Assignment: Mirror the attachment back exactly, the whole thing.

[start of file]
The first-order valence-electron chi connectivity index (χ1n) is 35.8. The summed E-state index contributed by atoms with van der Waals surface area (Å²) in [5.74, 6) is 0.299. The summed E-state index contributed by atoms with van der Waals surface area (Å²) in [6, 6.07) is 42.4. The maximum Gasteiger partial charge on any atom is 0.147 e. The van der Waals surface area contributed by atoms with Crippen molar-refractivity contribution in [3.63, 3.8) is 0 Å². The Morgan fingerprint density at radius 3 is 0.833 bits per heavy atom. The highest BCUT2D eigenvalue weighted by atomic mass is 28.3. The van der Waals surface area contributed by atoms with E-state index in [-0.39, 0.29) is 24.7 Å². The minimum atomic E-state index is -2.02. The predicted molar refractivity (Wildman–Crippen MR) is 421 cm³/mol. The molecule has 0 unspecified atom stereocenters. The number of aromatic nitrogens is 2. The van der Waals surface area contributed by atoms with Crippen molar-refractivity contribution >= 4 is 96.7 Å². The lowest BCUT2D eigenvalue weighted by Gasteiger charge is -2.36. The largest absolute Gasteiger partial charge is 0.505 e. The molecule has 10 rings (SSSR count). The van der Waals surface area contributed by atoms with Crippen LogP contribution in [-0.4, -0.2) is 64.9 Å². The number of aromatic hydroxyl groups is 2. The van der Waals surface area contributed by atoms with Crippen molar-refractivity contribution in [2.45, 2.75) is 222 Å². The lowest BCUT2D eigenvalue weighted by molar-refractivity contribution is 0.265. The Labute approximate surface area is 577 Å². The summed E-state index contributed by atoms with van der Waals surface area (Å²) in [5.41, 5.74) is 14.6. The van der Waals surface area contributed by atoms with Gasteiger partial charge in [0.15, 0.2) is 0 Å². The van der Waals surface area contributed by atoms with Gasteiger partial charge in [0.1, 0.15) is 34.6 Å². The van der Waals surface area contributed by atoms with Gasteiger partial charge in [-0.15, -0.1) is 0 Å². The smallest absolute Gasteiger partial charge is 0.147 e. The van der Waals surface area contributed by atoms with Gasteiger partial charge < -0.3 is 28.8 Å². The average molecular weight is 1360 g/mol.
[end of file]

The first-order valence-electron chi connectivity index (χ1n) is 35.8. The summed E-state index contributed by atoms with van der Waals surface area (Å²) in [5.74, 6) is 0.299. The summed E-state index contributed by atoms with van der Waals surface area (Å²) in [6, 6.07) is 42.4. The maximum Gasteiger partial charge on any atom is 0.147 e. The van der Waals surface area contributed by atoms with Crippen molar-refractivity contribution in [3.63, 3.8) is 0 Å². The Morgan fingerprint density at radius 3 is 0.833 bits per heavy atom. The highest BCUT2D eigenvalue weighted by atomic mass is 28.3. The van der Waals surface area contributed by atoms with E-state index in [-0.39, 0.29) is 24.7 Å². The minimum atomic E-state index is -2.02. The predicted molar refractivity (Wildman–Crippen MR) is 421 cm³/mol. The molecule has 0 unspecified atom stereocenters. The number of aromatic nitrogens is 2. The van der Waals surface area contributed by atoms with Crippen molar-refractivity contribution >= 4 is 96.7 Å². The lowest BCUT2D eigenvalue weighted by Gasteiger charge is -2.36. The largest absolute Gasteiger partial charge is 0.505 e. The molecule has 10 rings (SSSR count). The van der Waals surface area contributed by atoms with Crippen LogP contribution in [-0.4, -0.2) is 64.9 Å². The number of aromatic hydroxyl groups is 2. The van der Waals surface area contributed by atoms with Crippen molar-refractivity contribution in [2.45, 2.75) is 222 Å². The lowest BCUT2D eigenvalue weighted by molar-refractivity contribution is 0.265. The Labute approximate surface area is 577 Å². The summed E-state index contributed by atoms with van der Waals surface area (Å²) in [5.41, 5.74) is 14.6. The van der Waals surface area contributed by atoms with Gasteiger partial charge in [0.15, 0.2) is 0 Å². The van der Waals surface area contributed by atoms with Gasteiger partial charge in [0.1, 0.15) is 34.6 Å². The van der Waals surface area contributed by atoms with Gasteiger partial charge in [-0.15, -0.1) is 0 Å². The smallest absolute Gasteiger partial charge is 0.147 e. The van der Waals surface area contributed by atoms with Gasteiger partial charge < -0.3 is 28.8 Å². The average molecular weight is 1360 g/mol.